and the Pumping Station opposite it were the only structures that survived the great fire, since they were built in stone. It is beautiful and considered a main tourist attraction. Inside the water tower there is a small art gallery. Opposite the Water Tower is Water Tower Place, one of several mixed use complexes at Magnificent Mile, a 10-story shopping mall with apartments and a luxury hotel, Ritz-Carlton, on the top. We tried a good restaurant on the top floor, and visited the sports museum. 900 North Michigan Shops is even more exclusive, anchored by Bloomingdale's and also has a luxury Four Seasons hotel on the top. John Hancock Center, today Chicago's 4th tallest skyscraper (344m, 2nd tallest if you count the mast, 457m), was built in 1969 as a city within the city, and is the most prominent landmark of Magnificent Mile, with 100 floors. It was Chicago's tallest building upon completion, and the world's second tallest, for 5 years. It is black just like Sears Tower that beated the building in height in 1974, but has black X:es and, unlike Sears, narrows a bit to the top. On top there is a nice observation deck with shorter queues than Sears Tower. If you approach Magnificent Mile from the North, the first thing you will see is probably the Drake Hotel, a classic Chicago hotel from 1920, where many royalties and celebrities have stayed, and many famous movies have been shot here.

Lake Point Tower, built in 1968, was for a long time the world's tallest residential building, but has been beaten many times lately. Many notable early 1900s skyscrapers in beautiful gothic style are still shining in all it's glory. Wrigley Building (1922, tallest building in Chicago for 2 years), Chicago Tribune Tower (1925, inspired by French gothic cathedrals and features stones from famous places all over the world, and the moon!), Hotel Intercontinental (1929) and Mather Tower (1928) are very beautiful classic skyscrapers that can be found at Magnificent Mile, near the river. Chicago Board of Trade from 1930, Carbid & Carbon Bldg from 1929(now Hard Rock Hotel), Civic Opera Bldg from 1929 and 35 East Wacker Drive from 1927 are examples that are situated in the Loop. Most of them are situated in the Loop, many along Michigan Avenue or Chicago River. In 1962, Marina City was built just at the river, with it's circular, corncob shaped twin towers. It is a 61-storey residential complex with a marina at the base, a significant parking garage above and apartments on the upper floors.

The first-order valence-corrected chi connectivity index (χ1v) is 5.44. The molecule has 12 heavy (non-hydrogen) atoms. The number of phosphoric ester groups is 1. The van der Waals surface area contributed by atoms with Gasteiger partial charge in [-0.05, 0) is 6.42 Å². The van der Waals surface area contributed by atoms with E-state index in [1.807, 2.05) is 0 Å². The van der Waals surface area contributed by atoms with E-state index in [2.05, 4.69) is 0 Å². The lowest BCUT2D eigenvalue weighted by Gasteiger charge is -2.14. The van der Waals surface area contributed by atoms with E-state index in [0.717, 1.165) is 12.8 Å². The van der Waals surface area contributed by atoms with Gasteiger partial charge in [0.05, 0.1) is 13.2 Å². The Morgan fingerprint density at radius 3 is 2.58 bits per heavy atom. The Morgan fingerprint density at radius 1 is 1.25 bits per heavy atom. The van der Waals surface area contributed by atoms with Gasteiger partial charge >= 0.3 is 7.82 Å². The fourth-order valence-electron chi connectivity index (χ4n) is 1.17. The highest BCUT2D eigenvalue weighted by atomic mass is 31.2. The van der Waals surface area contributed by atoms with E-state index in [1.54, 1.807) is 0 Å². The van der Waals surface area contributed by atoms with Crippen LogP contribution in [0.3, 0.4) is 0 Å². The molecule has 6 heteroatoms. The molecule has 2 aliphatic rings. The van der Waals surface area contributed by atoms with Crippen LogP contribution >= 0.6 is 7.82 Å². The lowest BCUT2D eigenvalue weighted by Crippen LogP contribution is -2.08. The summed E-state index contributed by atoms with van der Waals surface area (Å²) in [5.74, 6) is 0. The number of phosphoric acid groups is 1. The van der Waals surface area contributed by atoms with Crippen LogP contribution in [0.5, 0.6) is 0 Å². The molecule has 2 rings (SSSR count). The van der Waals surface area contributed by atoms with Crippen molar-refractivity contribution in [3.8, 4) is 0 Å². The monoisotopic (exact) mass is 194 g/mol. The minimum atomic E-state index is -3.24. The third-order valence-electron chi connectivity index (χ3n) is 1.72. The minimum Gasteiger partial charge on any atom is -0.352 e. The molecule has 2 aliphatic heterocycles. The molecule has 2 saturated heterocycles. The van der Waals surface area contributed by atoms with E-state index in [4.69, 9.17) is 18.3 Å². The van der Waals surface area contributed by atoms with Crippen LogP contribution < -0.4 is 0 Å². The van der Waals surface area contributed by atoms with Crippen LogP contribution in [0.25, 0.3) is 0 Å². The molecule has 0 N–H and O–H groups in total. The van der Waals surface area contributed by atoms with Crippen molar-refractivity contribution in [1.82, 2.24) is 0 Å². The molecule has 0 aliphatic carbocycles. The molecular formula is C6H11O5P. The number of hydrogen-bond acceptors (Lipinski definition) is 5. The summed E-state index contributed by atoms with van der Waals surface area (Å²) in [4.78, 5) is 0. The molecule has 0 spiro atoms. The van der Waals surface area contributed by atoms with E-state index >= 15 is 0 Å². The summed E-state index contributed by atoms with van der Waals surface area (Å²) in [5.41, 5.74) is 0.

Significant modernist skyscrapers are Two Prudential Plaza, Chase Tower (with a nice plaza and fountain at the base), the 71-storey Legacy at Millennium Park from 2010 and Aqua, a 86-storey mixed use wave shaped glass skyscraper that is one of the latest additions to the skyline (2009). 200 North Riverside Plaza, an impressive glass tower just next to the river, was recently completed during our visit (2016). Since 2009, the 62-storey One Museum Park really stands out on the southern end of the skyline. There have been 4 proposals to build a new world's tallest building or USA:s tallest building in Chicago since the early 90s, but due to financial problems all of them was cancelled. The latest proposal was the twisted 150-storey, 610m tall Chicago Spire, designed by Santiago Caltrava. Ground was broken in 2007, but today there is still only an empty hole at the spot.

Underneath the skyscrapers of Chicago you will also find a lot of old churches, many in gothic style. You will also find old townhouses, parks, restaurants etc. What makes Chicago really special in its character, is that much of the 1930s building, trains and signs is still visible despite all the modern buildings. Let us hope they keep it that way.

Chicago Riverwalk is a beautiful promenade along large portions of Chicago River, filled with cafés, restaurants and bars. You can walk along it underneath the bridges. It was constructed 2001-2005. During our visit construction was going on on some parts, the plan is to connect the whole riverwalk without interruptions. It was planned to be finished the same year we visited (2016). Notable landmarks like Trump Tower, Tribune Tower, 333 Wacker DRive and Wrigley Building can be seen from the Riverwalk, as well as all different kinds of boats that trafficates the river, and the charming bridges, that can be opened when large ships pass and ads even more character to Chicago.